Mikkel Vinter, CEO, Friendi Group
Jeremy Foster, head of marketing, government and industry relations, Ericsson Middle East and Africa
Ghazi Atallah, managing director, NexGen Group
Ahmad Tabook. head of products and services, Nawras
CommsMEA How should operators create mobile data packages? What metrics should they look at?
Jeremy Foster: Metrics is a good place to start. Things like where and when consumers are using mobile data. What kinds of handsets and which services are common at different times and even which web sites are most common at what times and what places. There are many interesting things with mobile broadband versus accessing broadband at home. Firstly it’s about immediacy of information that’s important because of what’s happening in the moment. It could be an interest to find some information, about a place or a person, or a need to share their status with their friends. These kinds of behaviours simply weren’t possible in the past so it’s no surprise that we’re in early stages of understanding how consumers are using mobile broadband versus fixed broadband.
Mikkel Vinter: All good propositions start with a deep understanding of the consumer, their needs and usage behaviour. Data packages should be built to ensure that the consumer gets the right service for the right price. It is critical that there is an understanding of where the package will fit in the market and how it will stack up against competing offers. Targeted offerings can be developed with key differentiators such as “data happy hours” or free access to specific sites such as Facebook, Google or Twitter, which can provide a strong appeal for some customers.
Ahmad Tabook: When Nawras creates mobile data packages, we follow the same process as we adopt for every new product or service. Metrics are important but comments and feedback from our customers take priority. In our planning we always start with customers and make sure we know what they need and want by taking into account feedback that we receive in many ways. We listen to our customers before starting to design our packages so we can provide optimal value and a great customer experience. In the case of mobile data packages we also look into the devices our customers will be using. We design and recommend different packages depending on whether a smartphone, tablet or laptop is being used.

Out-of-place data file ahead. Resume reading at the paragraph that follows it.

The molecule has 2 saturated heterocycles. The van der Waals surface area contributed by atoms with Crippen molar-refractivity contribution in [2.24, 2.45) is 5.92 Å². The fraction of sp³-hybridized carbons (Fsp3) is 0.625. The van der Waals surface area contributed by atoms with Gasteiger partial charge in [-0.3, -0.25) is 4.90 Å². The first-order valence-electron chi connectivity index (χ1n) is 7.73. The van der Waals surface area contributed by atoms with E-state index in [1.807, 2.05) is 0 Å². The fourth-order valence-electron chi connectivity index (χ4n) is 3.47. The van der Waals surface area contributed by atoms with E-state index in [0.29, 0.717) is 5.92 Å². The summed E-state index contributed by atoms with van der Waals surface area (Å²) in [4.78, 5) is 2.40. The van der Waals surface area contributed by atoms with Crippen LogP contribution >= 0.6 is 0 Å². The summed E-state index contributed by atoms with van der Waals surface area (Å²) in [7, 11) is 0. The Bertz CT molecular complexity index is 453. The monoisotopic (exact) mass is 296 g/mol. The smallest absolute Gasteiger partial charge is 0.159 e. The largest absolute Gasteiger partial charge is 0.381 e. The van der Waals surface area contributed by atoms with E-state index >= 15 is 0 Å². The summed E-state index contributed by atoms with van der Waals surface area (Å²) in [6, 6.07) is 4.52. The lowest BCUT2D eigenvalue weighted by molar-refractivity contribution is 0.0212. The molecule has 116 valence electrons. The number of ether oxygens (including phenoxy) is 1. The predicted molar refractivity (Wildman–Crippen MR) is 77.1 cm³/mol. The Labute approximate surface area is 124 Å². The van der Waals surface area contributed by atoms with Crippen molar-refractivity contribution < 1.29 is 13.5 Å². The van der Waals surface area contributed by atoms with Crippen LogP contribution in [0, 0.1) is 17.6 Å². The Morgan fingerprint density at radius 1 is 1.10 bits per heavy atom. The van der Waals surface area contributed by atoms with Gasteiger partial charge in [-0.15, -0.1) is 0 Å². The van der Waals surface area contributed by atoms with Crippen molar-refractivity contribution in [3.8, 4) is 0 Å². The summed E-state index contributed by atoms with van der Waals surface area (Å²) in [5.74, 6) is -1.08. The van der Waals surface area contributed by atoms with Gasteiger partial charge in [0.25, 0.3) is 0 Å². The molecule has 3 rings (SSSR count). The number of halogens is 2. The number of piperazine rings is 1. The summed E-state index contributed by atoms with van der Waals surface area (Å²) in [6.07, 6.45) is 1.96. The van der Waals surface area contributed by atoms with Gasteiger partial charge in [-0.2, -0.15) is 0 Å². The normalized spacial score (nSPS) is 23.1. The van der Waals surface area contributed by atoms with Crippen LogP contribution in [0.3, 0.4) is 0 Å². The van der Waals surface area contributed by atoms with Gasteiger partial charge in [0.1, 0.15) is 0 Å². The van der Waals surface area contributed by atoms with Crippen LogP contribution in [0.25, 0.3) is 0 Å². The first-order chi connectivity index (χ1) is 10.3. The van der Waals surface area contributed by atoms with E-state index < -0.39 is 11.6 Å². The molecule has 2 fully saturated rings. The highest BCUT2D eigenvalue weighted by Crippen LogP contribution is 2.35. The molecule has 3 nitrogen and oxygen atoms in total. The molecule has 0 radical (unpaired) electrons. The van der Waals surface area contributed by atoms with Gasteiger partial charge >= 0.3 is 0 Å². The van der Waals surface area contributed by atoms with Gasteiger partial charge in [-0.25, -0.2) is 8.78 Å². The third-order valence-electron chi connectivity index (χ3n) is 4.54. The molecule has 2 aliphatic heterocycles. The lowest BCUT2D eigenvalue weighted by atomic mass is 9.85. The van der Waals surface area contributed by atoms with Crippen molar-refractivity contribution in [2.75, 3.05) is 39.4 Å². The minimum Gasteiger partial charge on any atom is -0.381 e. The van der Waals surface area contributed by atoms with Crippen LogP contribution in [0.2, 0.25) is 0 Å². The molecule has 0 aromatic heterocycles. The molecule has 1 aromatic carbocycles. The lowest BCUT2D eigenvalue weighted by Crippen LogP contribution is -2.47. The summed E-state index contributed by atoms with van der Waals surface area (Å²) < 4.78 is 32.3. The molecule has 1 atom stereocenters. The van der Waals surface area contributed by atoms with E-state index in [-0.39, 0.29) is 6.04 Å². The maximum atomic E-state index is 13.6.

Ghazi Atallah: For mobile data adoption to achieve similar adoption success rates as fixed broadband, and as with any new service by the way, the right price/functionality or service balance needs to be achieved. Hence operators will find that balance as they define new packages in order to attract the right customers to the right packages. So the metric of cost versus service obtained is always key.
CommsMEA What is the ideal number of mobile data packages for a single operator to offer?
Ghazi Atallah: We don’t believe there is an ideal number of packages but the simpler the better, always. Operators having multiple customer segments must have different packages to cater for the specific needs of each of their segments, having said that, they can always keep the package simple for the specific segment.
Mikkel Vinter: The key is to strive to make the purchase decision for the consumer as simple as possible. Operators should strive to understand and then split customers into segments based on consumption. Offering a portfolio of offers is important, but to define an optimal number of packages is dependent on multiple factors, such as the market conditions and the competitors. The MVNO model can help the operator alleviate this conundrum by enhancing the choice of offers in the market and improve the operator’s data portfolio, thereby driving incremental revenue and enhancing its brand.